The major importance of Dan lies in its role a cultic center. Cultic centers tend to retain their holiness even when the governing culture and religion change. For example, the Temple Mount, has successively housed the Jewish Temple, a Roman temple, a mosque, a church, and today another mosque. At Megiddo, several different types of altars have been found in one small area.
So too at Tel Dan. Today the cultic site is a symbol of idolatry and the breakup of David’s kingdom. Archeologists have uncovered layers at this high place from the time of King Yeravam I, King Ahav, and the Greeks. We saw the foundations of a large square altar, topped by the metal outline erected to show the dimensions of the original altar. It was much larger than the other altars I’ve seen in Tel Arad,
Tel Sheva, and the Israel Museum. It stands within a square courtyard, surrounded by small rooms whose function is unknown. Perhaps the small rooms were where the sacrifices were prepared. Or maybe the priests changed their clothes in them. On one side of the altar complex are earthworks and stone steps on which the people probably stood to watch sacrifices. It is also on the east end of the tel, as altars were in those days.
From the high place we turned and walked south to the Israelite period gate. Like many remains from ancient times, the gate shows an amalgam of history. Part of what can be seen today is the original gate and part of it is from King Ahav’s rebuilding (both from First Temple period). Part of the gate dates from the Greek (Second Temple) period.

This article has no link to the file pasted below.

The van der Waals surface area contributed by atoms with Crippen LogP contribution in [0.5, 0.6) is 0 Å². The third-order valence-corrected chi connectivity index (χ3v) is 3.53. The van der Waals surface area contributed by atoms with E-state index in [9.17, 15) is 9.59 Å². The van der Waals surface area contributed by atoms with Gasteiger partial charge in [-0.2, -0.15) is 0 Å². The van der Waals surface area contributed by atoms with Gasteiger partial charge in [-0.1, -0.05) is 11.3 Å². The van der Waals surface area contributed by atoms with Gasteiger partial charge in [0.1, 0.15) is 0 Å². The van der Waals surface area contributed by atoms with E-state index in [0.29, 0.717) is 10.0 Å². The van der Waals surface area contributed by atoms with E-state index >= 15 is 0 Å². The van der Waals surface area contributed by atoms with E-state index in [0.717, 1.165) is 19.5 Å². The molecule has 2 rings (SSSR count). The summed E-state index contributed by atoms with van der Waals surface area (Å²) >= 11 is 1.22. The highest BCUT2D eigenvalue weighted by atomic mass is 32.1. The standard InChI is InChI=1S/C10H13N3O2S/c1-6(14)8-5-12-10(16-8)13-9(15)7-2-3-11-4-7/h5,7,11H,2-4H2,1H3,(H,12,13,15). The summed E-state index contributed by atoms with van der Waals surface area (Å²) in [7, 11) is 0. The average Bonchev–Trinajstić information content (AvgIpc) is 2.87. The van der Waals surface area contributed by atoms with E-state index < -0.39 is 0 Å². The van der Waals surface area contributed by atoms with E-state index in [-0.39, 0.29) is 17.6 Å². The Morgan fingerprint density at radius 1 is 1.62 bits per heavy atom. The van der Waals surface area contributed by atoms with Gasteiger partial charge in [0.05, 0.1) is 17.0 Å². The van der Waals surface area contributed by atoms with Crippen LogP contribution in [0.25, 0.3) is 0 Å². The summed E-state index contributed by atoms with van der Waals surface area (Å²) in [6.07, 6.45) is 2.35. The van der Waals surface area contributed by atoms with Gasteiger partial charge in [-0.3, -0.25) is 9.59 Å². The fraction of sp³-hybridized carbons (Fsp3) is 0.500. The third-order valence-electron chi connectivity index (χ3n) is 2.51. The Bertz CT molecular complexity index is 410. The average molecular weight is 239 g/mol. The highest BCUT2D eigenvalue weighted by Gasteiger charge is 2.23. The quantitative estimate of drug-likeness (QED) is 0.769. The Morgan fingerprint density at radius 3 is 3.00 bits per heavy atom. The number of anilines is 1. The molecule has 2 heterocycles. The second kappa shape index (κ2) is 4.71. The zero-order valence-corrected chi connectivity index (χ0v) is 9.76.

Gates were significant places in earlier time. Much of the life of the city occurred here. They were a major site for commerce—we read of Abraham buying the Cave of Machpelah at the Hevron city gate. This is where the Judges and elders sat, as we read in the Book of Ruth. Traders conducted their business at the city gates. As evidenced by a small altar nearby, gates were also religious sites. Travelers could offer a small sacrifice to thank the city’s god for bringing them safely to their destination.
From the Israelite gate we walked downhill and to the east until we arrived at the older Canaanite gate. This section of the archaeological site was discovered only ten years ago. It was identified as being of Canaanite origin from two characteristics. It is outside the Israelite gate. It is built of the Canaanite mud bricks common in the 18th century BCE. When the Israelites built their gate, they filled in the opening of this one because it was no longer needed. Thus it was preserved through the centuries of earthquakes and neglect.
The most remarkable thing about the Canaanite gate is its shape. It is an arch. Until this gate was discovered, intact, many people thought the Romans invented the arch. (The Romans may have learned about arches from the Etruscans.) But here at Tel Dan, stands an arch built between 1550 and 1800 years before the earliest Roman one. Canaanite arches had previously been found in Ashkelon and Gezer, but the Dan gate is the first complete arch that has been found.
In unearthing the past of this land, archaeologists are changing our understanding of the past as well. History does not remain static. In walking the land, our conception of the past continuously changes.
Where the archaeological site is located: